Parents, guardians, teachers, and other adults who are responsible for children’s safety can face endangerment charges if they expose a child to potential harm while they are in their care. A conviction for this domestic violence offense can result in serious misdemeanor or felony charges and have a lasting impact on your reputation. Others might feel they cannot trust you with their children, and you could lose your job and have difficulties obtaining a new one. Rather than allow an accusation to move forward uncontested, engage a DeKalb County child endangerment lawyer to help you fight your charges.
Child endangerment is a serious criminal offense under state law. For a charge to be levied, the child must have been exposed to a situation or action that increased their vulnerability to physical and or psychological harm. Such actions and situations can include:
While physical harm is often involved in these charges, any action that increases the child’s risk of physical, emotional, or mental health is considered child endangerment. A person accused of any type of child endangerment charge will likely need the assistance of a DeKalb County attorney.
To convict someone on an endangerment charge, the prosecution does not need to show that the defendant was intentionally trying to place the child in harm’s way. Instead, the court system uses a “reasonable person” standard to assign guilt. This means that even if the accused did not realize their actions could potentially harm a child, they still should have known that endangerment was possible.
For example, if a parent consumed excessive alcohol but believed they were sober enough to drive and take their child to a store, they would still face criminal charges because they should have understood that driving while intoxicated with a child in the car was potentially harmful to the child’s well-being.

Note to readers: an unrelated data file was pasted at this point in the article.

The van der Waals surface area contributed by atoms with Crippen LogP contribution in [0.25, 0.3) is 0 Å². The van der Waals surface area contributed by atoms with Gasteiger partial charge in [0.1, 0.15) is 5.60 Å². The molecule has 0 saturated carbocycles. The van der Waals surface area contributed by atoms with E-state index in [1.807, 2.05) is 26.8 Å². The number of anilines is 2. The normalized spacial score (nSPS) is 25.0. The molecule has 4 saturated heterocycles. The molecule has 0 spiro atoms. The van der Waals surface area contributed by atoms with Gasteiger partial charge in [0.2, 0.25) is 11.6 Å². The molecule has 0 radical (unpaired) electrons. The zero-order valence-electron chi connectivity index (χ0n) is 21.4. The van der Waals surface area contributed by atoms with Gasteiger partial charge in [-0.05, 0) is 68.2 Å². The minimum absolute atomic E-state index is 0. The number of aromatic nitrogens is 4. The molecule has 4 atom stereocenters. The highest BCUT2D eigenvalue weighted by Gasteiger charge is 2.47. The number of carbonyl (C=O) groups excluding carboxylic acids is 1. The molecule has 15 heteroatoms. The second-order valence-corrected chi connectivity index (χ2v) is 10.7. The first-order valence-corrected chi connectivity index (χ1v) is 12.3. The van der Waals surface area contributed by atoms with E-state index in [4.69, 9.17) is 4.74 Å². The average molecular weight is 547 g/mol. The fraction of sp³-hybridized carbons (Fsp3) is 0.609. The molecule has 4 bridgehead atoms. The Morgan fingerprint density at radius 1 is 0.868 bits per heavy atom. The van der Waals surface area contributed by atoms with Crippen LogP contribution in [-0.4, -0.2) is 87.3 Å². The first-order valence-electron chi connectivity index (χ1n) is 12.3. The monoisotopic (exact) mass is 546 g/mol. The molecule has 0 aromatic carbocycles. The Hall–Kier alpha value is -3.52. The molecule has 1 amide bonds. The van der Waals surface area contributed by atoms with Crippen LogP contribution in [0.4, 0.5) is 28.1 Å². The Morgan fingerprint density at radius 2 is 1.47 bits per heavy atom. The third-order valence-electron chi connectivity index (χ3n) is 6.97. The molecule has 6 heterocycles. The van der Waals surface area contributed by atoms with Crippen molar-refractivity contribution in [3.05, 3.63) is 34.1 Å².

Defenses in these cases vary depending on the defendant’s actions and intentions. A DeKalb County attorney could work diligently to determine viable defenses to a child endangerment charge, such as the guardian bringing a child into a situation that became hazardous. For example, if a school bus driver got into an accident because of another driver tailgating them, they could likely avoid a conviction because they did not cause the accident and did their best to avoid it.
Legal penalties for endangerment convictions include up to 12 months in jail and/or a fine of up to $1,000 for a first or second misdemeanor offense. Subsequent offenses are felonies and can result in a prison sentence of up to three years and/or fines up to $5,000.
Accusations of child endangerment are always severe, and these cases are prosecuted harshly. If you are in this situation, it could be crucial to consult a DeKalb County child endangerment lawyer to help you build a strong defense. Call today to schedule a consultation and learn more about your options.